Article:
Rewards distribution is handled by a local PoS contract. When a validator proposes a block they include an additional transaction which invokes the local PoS contract with their validator identity and the fees from user code, this updates their "reward balance" tracked by the local PoS contract. The update also includes some newly minted tokens in addition to the fees. In the case of multi-parent blocks, the reward balances of the other validators who created parent blocks are also updated based on the fees in those blocks (because those transactions have now joined the new main chain). The function to calculate rewards from fees will have the form
proposing_discount is a function which penalizes a validator from publishing many blocks in a row (i.e. incentivizes building a chain cooperatively with other validators).
An ex-validator can withdraw their rewards from a local PoS contract by invoking it with the following arguments:
- Signature (using the private key corresponding the the public key they were identified by while validating), the signature will likely need to be on a nonce (similar to Ethereum) for security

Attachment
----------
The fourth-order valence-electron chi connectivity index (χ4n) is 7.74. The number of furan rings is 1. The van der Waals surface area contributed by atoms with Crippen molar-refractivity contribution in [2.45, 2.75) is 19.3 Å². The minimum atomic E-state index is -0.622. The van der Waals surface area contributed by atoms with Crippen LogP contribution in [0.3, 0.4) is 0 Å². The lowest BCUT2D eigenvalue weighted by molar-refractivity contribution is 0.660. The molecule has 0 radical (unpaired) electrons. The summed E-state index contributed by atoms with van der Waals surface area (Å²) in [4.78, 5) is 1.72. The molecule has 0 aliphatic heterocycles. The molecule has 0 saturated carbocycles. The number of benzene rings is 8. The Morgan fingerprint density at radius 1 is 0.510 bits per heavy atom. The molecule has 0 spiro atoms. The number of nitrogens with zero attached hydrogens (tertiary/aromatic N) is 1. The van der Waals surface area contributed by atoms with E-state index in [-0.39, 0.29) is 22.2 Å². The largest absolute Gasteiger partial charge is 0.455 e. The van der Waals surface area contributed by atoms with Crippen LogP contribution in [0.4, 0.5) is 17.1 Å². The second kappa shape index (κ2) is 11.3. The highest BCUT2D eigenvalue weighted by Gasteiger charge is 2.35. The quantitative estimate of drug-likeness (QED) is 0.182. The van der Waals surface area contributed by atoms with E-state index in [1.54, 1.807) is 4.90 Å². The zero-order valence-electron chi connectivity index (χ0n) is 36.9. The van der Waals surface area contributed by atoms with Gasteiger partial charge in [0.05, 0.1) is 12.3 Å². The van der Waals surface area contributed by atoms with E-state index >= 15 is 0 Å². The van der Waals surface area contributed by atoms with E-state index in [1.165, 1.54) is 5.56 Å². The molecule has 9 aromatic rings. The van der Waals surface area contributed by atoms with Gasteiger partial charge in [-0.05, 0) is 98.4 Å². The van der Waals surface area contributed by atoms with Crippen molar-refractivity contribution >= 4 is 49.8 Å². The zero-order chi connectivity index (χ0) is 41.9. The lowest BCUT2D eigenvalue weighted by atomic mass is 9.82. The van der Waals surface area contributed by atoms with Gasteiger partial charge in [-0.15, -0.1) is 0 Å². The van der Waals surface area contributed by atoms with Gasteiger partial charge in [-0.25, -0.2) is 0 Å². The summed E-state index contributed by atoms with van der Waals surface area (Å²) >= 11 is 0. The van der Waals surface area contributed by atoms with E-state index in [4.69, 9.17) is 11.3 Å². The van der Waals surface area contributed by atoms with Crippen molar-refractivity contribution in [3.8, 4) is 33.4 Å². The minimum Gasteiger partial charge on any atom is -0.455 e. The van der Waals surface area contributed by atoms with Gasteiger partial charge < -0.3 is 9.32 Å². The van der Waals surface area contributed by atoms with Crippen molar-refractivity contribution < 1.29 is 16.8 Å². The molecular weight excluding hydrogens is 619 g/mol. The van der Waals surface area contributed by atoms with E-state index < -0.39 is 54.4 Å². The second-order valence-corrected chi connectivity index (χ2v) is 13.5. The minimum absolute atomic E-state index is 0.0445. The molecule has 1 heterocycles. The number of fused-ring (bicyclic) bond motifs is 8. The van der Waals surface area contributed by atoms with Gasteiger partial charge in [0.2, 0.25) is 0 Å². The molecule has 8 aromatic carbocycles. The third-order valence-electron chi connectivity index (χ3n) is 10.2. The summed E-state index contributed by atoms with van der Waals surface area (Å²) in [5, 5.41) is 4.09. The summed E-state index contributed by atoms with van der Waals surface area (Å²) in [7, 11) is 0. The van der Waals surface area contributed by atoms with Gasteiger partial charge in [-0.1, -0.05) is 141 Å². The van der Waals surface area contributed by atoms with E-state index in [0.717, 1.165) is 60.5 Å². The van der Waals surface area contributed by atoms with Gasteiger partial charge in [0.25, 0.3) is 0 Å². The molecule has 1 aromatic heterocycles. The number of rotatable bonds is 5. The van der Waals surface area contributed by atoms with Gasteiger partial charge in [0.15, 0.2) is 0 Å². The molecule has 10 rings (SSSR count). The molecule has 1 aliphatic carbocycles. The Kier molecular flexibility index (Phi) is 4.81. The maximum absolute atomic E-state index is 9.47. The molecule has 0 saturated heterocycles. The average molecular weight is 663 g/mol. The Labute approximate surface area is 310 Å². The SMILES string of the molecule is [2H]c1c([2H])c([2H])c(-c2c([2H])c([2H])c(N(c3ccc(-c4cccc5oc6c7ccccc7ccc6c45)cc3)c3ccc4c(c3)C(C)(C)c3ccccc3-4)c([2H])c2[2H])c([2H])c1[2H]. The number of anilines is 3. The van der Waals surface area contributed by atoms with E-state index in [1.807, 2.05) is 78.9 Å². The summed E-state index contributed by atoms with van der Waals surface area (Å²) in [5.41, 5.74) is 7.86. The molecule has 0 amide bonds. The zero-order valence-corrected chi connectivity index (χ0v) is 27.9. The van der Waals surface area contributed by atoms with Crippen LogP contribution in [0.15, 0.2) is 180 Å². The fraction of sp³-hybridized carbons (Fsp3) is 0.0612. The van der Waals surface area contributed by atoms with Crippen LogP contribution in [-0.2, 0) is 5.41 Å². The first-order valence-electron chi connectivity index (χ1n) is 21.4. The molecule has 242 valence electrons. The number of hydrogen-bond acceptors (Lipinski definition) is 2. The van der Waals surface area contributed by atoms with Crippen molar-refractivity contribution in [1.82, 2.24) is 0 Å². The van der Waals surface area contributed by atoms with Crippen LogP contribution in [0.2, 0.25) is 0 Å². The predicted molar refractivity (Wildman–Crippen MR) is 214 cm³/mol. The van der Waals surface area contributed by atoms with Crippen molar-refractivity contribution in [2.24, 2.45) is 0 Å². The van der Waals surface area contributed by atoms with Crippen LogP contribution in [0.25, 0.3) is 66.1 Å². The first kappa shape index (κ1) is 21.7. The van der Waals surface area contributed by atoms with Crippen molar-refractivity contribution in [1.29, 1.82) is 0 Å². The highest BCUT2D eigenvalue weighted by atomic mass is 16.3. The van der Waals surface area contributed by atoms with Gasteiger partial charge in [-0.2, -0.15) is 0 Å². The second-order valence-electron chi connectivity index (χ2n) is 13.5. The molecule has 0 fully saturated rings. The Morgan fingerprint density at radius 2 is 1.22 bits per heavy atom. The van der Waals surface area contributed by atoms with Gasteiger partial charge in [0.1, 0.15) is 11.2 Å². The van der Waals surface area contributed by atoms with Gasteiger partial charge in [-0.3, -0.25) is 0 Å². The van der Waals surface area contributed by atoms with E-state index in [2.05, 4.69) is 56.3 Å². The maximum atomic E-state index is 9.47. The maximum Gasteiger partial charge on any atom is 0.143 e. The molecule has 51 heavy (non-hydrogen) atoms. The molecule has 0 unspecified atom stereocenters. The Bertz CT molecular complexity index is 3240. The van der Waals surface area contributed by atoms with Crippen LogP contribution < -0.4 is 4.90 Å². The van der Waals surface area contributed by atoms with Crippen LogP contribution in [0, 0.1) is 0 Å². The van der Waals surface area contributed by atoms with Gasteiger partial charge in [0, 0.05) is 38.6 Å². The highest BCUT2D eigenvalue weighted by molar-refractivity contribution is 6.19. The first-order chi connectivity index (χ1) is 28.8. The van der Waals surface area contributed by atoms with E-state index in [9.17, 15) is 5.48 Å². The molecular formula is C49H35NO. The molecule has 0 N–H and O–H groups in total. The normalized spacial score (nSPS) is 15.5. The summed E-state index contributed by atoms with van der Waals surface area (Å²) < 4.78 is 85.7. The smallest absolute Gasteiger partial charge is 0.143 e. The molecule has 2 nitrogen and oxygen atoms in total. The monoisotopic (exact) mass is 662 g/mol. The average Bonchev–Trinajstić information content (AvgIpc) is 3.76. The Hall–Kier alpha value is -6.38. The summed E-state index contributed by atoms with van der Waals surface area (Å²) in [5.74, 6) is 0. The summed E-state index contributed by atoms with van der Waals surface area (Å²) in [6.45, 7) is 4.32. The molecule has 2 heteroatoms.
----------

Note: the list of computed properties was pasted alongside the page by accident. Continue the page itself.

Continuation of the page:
- A purse return channel
The PoS contract sends a purse on the return channel containing all the rewards that have been accumulated on that ID since the last withdraw. Withdraws can only happen in blocks where the validator is no longer active, i.e. a block which includes a withdraw by a validator who is still listed as active in the block's skate state hash is invalid. Note that a validator can still leverage their own weight to perform a withdraw because weights are based on the parent block, but withdraw eligibility is based on the current block.
- Is it too much of a security risk to allow validators to pick their own regions?
- What will be used as cryptographic evidence for various performance requirements (or performance failures)?
- Is it a good idea to give the tokens from a valid slash to the accuser?
- On the one hand it gives an economic incentive to slash other validators
- But on the other hand it gives an unbonding backdoor. A pair of validators could have an agreement that one slashes the other then returns the stake, allowing an unbond which circumvents the
- What to do with tokens deducted due to failed slash?
- At what rate are new tokens minted in validator rewards? How does this minting interact with the blessed Rev mint contract (which can only exist in a single namespace)?